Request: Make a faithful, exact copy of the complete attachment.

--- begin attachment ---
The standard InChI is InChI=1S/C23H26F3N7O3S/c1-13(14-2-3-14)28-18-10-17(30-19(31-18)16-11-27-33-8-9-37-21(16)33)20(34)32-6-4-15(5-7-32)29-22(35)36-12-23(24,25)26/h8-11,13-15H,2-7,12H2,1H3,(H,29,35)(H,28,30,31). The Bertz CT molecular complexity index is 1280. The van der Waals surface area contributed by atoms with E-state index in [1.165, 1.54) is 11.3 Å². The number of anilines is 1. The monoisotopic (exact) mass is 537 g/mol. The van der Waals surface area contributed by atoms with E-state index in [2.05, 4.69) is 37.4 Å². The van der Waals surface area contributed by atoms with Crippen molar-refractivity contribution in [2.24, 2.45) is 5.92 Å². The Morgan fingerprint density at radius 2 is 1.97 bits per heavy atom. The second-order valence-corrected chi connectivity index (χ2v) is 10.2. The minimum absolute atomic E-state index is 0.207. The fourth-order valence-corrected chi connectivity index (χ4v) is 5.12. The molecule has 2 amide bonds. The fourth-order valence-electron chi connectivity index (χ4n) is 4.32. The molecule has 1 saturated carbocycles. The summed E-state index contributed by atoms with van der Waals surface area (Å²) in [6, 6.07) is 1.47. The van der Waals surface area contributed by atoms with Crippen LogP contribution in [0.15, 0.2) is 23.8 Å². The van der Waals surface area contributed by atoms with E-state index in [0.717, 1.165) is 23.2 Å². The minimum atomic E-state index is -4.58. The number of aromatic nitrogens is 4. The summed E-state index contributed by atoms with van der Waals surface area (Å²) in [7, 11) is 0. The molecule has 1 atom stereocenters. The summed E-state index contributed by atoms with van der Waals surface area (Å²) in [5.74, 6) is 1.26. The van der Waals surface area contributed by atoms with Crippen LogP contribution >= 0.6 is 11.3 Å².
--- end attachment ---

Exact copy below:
The standard InChI is InChI=1S/C23H26F3N7O3S/c1-13(14-2-3-14)28-18-10-17(30-19(31-18)16-11-27-33-8-9-37-21(16)33)20(34)32-6-4-15(5-7-32)29-22(35)36-12-23(24,25)26/h8-11,13-15H,2-7,12H2,1H3,(H,29,35)(H,28,30,31). The Bertz CT molecular complexity index is 1280. The van der Waals surface area contributed by atoms with E-state index in [1.165, 1.54) is 11.3 Å². The number of anilines is 1. The monoisotopic (exact) mass is 537 g/mol. The van der Waals surface area contributed by atoms with E-state index in [2.05, 4.69) is 37.4 Å². The van der Waals surface area contributed by atoms with Crippen molar-refractivity contribution in [2.24, 2.45) is 5.92 Å². The Morgan fingerprint density at radius 2 is 1.97 bits per heavy atom. The second-order valence-corrected chi connectivity index (χ2v) is 10.2. The minimum absolute atomic E-state index is 0.207. The fourth-order valence-corrected chi connectivity index (χ4v) is 5.12. The molecule has 2 amide bonds. The fourth-order valence-electron chi connectivity index (χ4n) is 4.32. The molecule has 1 saturated carbocycles. The summed E-state index contributed by atoms with van der Waals surface area (Å²) in [6, 6.07) is 1.47. The van der Waals surface area contributed by atoms with Crippen LogP contribution in [0.15, 0.2) is 23.8 Å². The van der Waals surface area contributed by atoms with E-state index in [0.717, 1.165) is 23.2 Å². The minimum atomic E-state index is -4.58. The number of aromatic nitrogens is 4. The summed E-state index contributed by atoms with van der Waals surface area (Å²) in [7, 11) is 0. The molecule has 1 atom stereocenters. The summed E-state index contributed by atoms with van der Waals surface area (Å²) in [5.74, 6) is 1.26. The van der Waals surface area contributed by atoms with Crippen LogP contribution >= 0.6 is 11.3 Å².